Three quarters of the way through HUMAN CENTIPEDE 3, the star of the film screams out “I don’t want anyone liking this!”, to which the movie’s own director responds “oh man – this is so wrong!”. That dialogue couplet sums up this out of control, off the rails offering about as well as anything could.
Welcome to QUAD, welcome to our regular monthly horror slot Fright Club. My name’s Darrell Buxton, I’m a local writer, editor, and critic specialising in exploitation, cult, and shock cinema, and it’s my task here every few weeks to say a few words leading in to our late-night fright flick. Usually it’s a relatively easy job – we’ll screen an old classic, or the latest media horror sensation, or a fringe favourite, or a budding new production on the way to future cult status, allowing me to discuss the themes, influences, iconic scenes and original moments that our evening’s entertainment provides.
But six years ago a film arrived on our screens and I had to throw away the rule book. The very title – THE HUMAN CENTIPEDE – suggested freakishness beyond even our standard realm, and once I took an advance look at the movie in preparation for our show, I wondered how on earth we were going to pitch this one to a paying public. No worry – if you build it, they will come, as a wise man once said, and HUMAN CENTIPEDE’s intrigue and promise dragged rubberneckers out of their dwelling places, drinking dens, or other regular haunts, bringing them instead down to our cinema to find out for themselves what all the fuss was about. And it proved one of those welcome occasions where no-one went away disappointed. Boy, did HUMAN CENTIPEDE live up to its billing, and then some! If you believe that old maxim about there only being seven stories in literature or drama, suddenly here was story number eight, one that didn’t fit in!
The 2012 sequel, HUMAN CENTIPEDE 2: FULL SEQUENCE offered further surprises. Filmed in black and white, in Britain, with gnomish horror film fanboy Laurence Harvey in the lead role, Ashlynn Yennie improbably but ingeniously returning from the original, and managing to almost get itself banned despite the UK’s supposedly more tolerant and relaxed approach to film censorship, this one couldn’t have been more different from the first segment. Another extraordinary jaw-dropper, which left us all wondering what director Six might possibly have in reserve for his planned third and final instalment.
So, it’s here. Crawling around on its 2000 limbs. HUMAN CENTIPEDE 3 proves as unpredictable as its predecessors, shifting the setting to a remote prison and stitching together not three, not twelve, but five hundred reluctant participants this time! Dieter Laser from part one and Laurence Harvey from the sequel are back, playing different characters, and you’ll have loads of fun trying to spot other past cast members too, as Tom has brought back a few old friends and one very familiar beard! New to the series are Bree Olson, former porn icon and once one of Charlie Sheen’s live-in ‘Goddesses’, and Eric Roberts, whose career has gone crazy in recent times with roles in more than 130 movies since the start of 2012! The phrase “will work for food” springs to mind.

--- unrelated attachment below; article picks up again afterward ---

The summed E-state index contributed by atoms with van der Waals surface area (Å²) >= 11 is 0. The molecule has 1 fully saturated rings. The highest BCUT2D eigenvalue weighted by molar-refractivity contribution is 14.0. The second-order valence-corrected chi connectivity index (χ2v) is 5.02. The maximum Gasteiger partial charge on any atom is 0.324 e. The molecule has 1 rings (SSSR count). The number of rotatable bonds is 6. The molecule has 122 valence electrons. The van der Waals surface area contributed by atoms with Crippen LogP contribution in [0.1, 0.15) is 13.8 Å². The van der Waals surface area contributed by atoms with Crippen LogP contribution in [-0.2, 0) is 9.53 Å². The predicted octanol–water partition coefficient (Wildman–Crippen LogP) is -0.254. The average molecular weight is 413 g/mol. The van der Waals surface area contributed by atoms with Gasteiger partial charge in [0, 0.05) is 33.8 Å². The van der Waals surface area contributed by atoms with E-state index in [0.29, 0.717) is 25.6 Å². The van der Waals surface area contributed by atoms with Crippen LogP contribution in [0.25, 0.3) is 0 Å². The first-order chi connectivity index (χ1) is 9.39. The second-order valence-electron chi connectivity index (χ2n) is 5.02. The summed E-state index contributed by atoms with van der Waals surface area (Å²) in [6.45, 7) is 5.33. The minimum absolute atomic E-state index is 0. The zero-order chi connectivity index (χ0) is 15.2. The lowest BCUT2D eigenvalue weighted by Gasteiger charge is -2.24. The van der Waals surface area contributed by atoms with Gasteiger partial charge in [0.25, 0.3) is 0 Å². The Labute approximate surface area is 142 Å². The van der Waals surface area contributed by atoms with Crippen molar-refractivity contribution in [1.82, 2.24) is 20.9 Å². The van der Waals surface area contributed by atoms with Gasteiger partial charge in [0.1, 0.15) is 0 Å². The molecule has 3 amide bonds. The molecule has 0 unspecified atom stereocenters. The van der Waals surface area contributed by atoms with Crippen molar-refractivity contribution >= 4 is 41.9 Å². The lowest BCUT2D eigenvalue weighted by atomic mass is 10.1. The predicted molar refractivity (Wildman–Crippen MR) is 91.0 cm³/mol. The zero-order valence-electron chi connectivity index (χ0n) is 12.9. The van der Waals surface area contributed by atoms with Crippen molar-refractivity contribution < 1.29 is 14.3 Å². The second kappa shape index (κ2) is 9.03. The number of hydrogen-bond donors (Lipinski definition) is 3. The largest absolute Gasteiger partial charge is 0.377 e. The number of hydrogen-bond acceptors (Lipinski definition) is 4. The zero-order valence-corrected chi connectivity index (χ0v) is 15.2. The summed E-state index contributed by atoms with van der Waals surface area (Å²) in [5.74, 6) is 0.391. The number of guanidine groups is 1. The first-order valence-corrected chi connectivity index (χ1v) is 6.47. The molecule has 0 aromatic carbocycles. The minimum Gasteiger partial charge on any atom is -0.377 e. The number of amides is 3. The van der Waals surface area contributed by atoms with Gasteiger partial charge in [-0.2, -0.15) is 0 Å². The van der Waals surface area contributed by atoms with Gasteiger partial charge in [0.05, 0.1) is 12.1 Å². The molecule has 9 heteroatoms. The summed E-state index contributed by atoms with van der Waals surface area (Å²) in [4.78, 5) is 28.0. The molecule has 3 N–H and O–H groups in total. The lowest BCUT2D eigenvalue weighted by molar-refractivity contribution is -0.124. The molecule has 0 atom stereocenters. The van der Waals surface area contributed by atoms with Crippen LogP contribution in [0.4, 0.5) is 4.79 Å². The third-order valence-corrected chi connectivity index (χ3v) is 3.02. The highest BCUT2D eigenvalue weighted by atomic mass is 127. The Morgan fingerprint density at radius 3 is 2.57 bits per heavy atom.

HUMAN CENTIPEDE 3 has taken a bit of a kicking from the critics, and, more surprisingly perhaps, from horror fans. Don’t take any heed of such mealy-mouthed mauling, however. This is a riot, a super way to end the series. It’s beautifully photographed in a kind of heat haze, and Six makes orthodox use of the oppressive prison setting in the grand exploitation style. The regulation gore, crazy operations, and centipede action are all ticked off on the checklist as expected, but additional joys are to be found from Laser, yelling all of his dialogue at the top of his voice, and Harvey, disastrously-on-purpose attempting a Texan accent by way of Wigan, giving performances that conventional study may regard as ‘awful’ but which in fact capture the delirious tone to perfection. And there’s plenty of hilarious and neatly-integrated reference to the two prior films and to Tom Six himself, all very knowing and huge fun as a result.
This time Six makes some vicious – and surprisingly subtle – digs at American politics and traditionalist Republican attitudes. The main villainous character, played by Laser, the wittily-named Bill Boss, wears a cowboy hat, though it’s a white one, symbolically the colour worn by the western hero. Bill’s opinions and his methods of control are not all that far removed from those of the notorious Sheriff Joe Arpaio, a real-life elected official in Arizona who forces prisoners to wear pink underwear, who has revived the concept of the chain-gang, who set up the inhumane and sweltering prison extension ‘Tent City’, and who enlisted Steven Seagal and Lou Ferrigno as armed posse members to aid in keeping illegal immigrants from crossing the Mexican border. HUMAN CENTIPEDE 3’s action is set in a very Guantanamo-reminiscent correction facility named after a former U.S. President, and Eric Roberts features as a state governor who acts in precisely the way a state governor would act in these odd circumstances, weighing up the immoral cons against the fiscal pros of the situation. His ultimate behaviour is so accurate it’s terrifying.
A few final words of advice from me before we dive in. Do not, I repeat, do not, dip your hand into the candy jar that Warden Bill Boss keeps on his desk. You’ve been warned…
George Orwell wrote, in ANIMAL FARM, “four legs good, two legs bad”. Fuck knows what he would have thought of all this! Enjoy your film, and try not to disturb the rest of Derby’s late night revellers as you all conga across the marketplace on all fours on your way out.